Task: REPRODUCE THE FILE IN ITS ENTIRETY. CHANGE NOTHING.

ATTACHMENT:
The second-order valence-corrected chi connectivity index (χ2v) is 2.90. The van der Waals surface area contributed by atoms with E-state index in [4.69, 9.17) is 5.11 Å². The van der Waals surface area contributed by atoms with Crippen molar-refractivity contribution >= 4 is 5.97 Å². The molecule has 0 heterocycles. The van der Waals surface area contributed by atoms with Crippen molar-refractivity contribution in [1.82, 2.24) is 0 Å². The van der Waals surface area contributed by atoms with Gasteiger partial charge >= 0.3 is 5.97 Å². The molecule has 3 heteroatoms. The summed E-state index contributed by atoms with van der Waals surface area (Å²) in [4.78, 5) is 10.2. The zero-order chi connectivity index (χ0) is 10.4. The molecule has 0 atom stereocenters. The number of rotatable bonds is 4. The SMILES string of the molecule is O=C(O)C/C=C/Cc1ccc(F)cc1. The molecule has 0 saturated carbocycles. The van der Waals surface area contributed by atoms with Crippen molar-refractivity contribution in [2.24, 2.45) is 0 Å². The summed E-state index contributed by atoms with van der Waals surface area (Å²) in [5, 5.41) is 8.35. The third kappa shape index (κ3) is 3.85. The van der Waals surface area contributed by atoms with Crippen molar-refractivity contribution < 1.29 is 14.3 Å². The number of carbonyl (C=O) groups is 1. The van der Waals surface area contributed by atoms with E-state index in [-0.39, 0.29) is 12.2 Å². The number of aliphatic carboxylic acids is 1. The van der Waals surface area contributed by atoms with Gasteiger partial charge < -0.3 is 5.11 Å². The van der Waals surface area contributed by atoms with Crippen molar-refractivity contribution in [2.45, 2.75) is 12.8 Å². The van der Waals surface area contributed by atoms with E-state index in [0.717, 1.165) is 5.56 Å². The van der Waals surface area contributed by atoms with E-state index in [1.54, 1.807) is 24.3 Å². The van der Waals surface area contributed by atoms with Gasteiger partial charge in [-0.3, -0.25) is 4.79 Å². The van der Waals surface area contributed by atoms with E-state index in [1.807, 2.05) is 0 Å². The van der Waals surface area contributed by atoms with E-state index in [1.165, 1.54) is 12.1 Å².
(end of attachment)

The second-order valence-corrected chi connectivity index (χ2v) is 2.90. The van der Waals surface area contributed by atoms with E-state index in [4.69, 9.17) is 5.11 Å². The van der Waals surface area contributed by atoms with Crippen molar-refractivity contribution >= 4 is 5.97 Å². The molecule has 0 heterocycles. The van der Waals surface area contributed by atoms with Crippen molar-refractivity contribution in [1.82, 2.24) is 0 Å². The van der Waals surface area contributed by atoms with Gasteiger partial charge >= 0.3 is 5.97 Å². The molecule has 3 heteroatoms. The summed E-state index contributed by atoms with van der Waals surface area (Å²) in [4.78, 5) is 10.2. The zero-order chi connectivity index (χ0) is 10.4. The molecule has 0 atom stereocenters. The number of rotatable bonds is 4. The SMILES string of the molecule is O=C(O)C/C=C/Cc1ccc(F)cc1. The molecule has 0 saturated carbocycles. The van der Waals surface area contributed by atoms with Crippen molar-refractivity contribution in [2.24, 2.45) is 0 Å². The summed E-state index contributed by atoms with van der Waals surface area (Å²) in [5, 5.41) is 8.35. The third kappa shape index (κ3) is 3.85. The van der Waals surface area contributed by atoms with Crippen molar-refractivity contribution < 1.29 is 14.3 Å². The number of carbonyl (C=O) groups is 1. The van der Waals surface area contributed by atoms with E-state index in [-0.39, 0.29) is 12.2 Å². The number of aliphatic carboxylic acids is 1. The van der Waals surface area contributed by atoms with Gasteiger partial charge < -0.3 is 5.11 Å². The van der Waals surface area contributed by atoms with Crippen molar-refractivity contribution in [2.45, 2.75) is 12.8 Å². The van der Waals surface area contributed by atoms with E-state index in [0.717, 1.165) is 5.56 Å². The van der Waals surface area contributed by atoms with E-state index in [1.54, 1.807) is 24.3 Å². The van der Waals surface area contributed by atoms with Gasteiger partial charge in [-0.3, -0.25) is 4.79 Å². The van der Waals surface area contributed by atoms with E-state index in [1.807, 2.05) is 0 Å². The van der Waals surface area contributed by atoms with E-state index in [1.165, 1.54) is 12.1 Å².